ADL, Israel Policy Forum knock GOP for leaving ‘two states’ out of platform

Bipartisan support at risk, NGO heads say

By
July 17, 2016 02:48
3 minute read.
Republican US presidential candidate Donald Trump addresses AIPAC in Washington

Republican US presidential candidate Donald Trump addresses the American Israel Public Affairs Committee (AIPAC) in Washington. (photo credit: REUTERS)

NEW YORK – The recent talk surrounding Israel policies in the platforms of the Democratic and Republican parties signals “substantial tremors in the notion of bipartisan support for Israel, according to David Halperin, the executive director of the Israel Policy Forum.

“Bipartisanship on Israel should be a real thing and not just lip service,” Halperin told The Jerusalem Post on Friday.

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“This is dangerously being lost.

We are lacking reasonable discourse on these issues.”

In recent weeks the parties’ platforms have been scrutinized by Jewish organizations for language on Israel.

Some groups, including the New York-based Israel Policy Forum, expressed disappointment at the Republican Party’s platform last week for not mentioning the two-state solution.

They pointed out that the omission is not in accord with the declared policies of the United States and Israeli government as well as with the Republican Party’s previous position.

“Both the Republican and the Democratic parties have, until now, supported the official policy of the Israeli government that a two-state solution is the only viable path toward maintaining Israel’s status as a Jewish and democratic state,” the Israel Policy Forum wrote in a statement on Thursday. “The removal of language endorsing this policy communicates that the Republican Party no longer supports the adoption of a permanent status agreement establishing an independent and demilitarized Palestinian state alongside Israel.”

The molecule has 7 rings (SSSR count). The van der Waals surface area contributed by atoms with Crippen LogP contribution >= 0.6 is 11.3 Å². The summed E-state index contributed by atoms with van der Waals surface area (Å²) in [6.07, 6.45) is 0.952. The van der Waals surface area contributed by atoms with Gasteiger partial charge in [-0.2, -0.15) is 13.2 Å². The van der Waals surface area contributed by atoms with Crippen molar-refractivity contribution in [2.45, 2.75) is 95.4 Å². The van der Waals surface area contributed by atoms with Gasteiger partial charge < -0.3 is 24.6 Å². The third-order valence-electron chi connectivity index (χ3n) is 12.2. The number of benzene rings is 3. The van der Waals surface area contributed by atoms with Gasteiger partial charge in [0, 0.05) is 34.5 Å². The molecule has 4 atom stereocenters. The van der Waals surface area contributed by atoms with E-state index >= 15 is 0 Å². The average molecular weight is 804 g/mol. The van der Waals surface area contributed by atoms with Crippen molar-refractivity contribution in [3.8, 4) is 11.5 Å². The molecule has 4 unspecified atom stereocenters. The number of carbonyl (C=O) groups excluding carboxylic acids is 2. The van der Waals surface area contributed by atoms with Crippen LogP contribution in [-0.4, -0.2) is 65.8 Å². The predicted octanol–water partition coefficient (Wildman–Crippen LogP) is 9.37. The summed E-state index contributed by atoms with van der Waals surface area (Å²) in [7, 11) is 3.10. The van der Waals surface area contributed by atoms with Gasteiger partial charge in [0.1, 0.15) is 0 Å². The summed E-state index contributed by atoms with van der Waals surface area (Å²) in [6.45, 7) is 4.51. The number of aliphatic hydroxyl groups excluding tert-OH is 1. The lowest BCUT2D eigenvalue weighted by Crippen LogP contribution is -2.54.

Jonathan Greenblatt, CEO of the Anti-Defamation League, also said he hopes the delegates at the Republican National Convention will reconsider “this pillar of US policy toward Israel in the final platform.

“It’s unfortunate because president George W. Bush was the president who really famously articulated the idea of two states living side by side in peace and security, which is the kind of baseline goal of US policy ever since,” Halperin said.

He added that while the value of the platforms is debatable, they are important in setting a direction for the parties.

“It sends a message as to the general policies and views of the parties,” he told the Post.

“I think that what is important and useful for those who are concerned about the future of the US-Israel relationship, is some form of consistency and maintaining the notion that the US-Israel relationship will continue to be strong, based on shared values and rooted in bipartisanship.”

The shift in language on the Republican side, he said, challenges this consistency.

“The politicization of Israel generally speaking and now specifically the pursuit of peace is a kind of continuation of the polarization we’ve seen since the Iran deal,” Halperin said. “I think that overcoming this is becoming more and more difficult.”

Last month, Democratic Party presidential candidate Sen. Bernie Sanders pushed to change Israel language in his party’s platform and include references to the state’s “occupation” of or “settlement activity” in the West Bank.

The Democratic platform committee voted down the language, but a compromise was reached: Hillary Clinton’s team agreed to include language recognizing Palestinian aspirations for “independence, sovereignty, and dignity” – a first for the platform, hailed by the Sanders camp as a victory.

According the Halperin, Sanders’s push was facilitated by the divide between Prime Minister Benjamin Netanyahu and US President Barack Obama over last year’s Iran nuclear deal and the fact that Netanyahu seemed to align with Republicans when he came to speak to Congress against the agreement in March 2015.

“As long as the Israeli prime minister is viewed by liberal Democrats as the Republican prime minister from Israel, I think it will be politically advantageous for those liberal Democrats to appear to be challenging him,” Halperin told the Post.

Platforms are meant to be inspirational, nonbinding policy declarations reflecting the will of the party at a given moment in time. But they are also practical documents – messages to voters in an election year.

US Jewish groups have overall applauded both parties’ condemnations of the Boycott, Divest and Sanction movement and their expression of unwavering support for Israel.

Michael Wilner contributed to this report.


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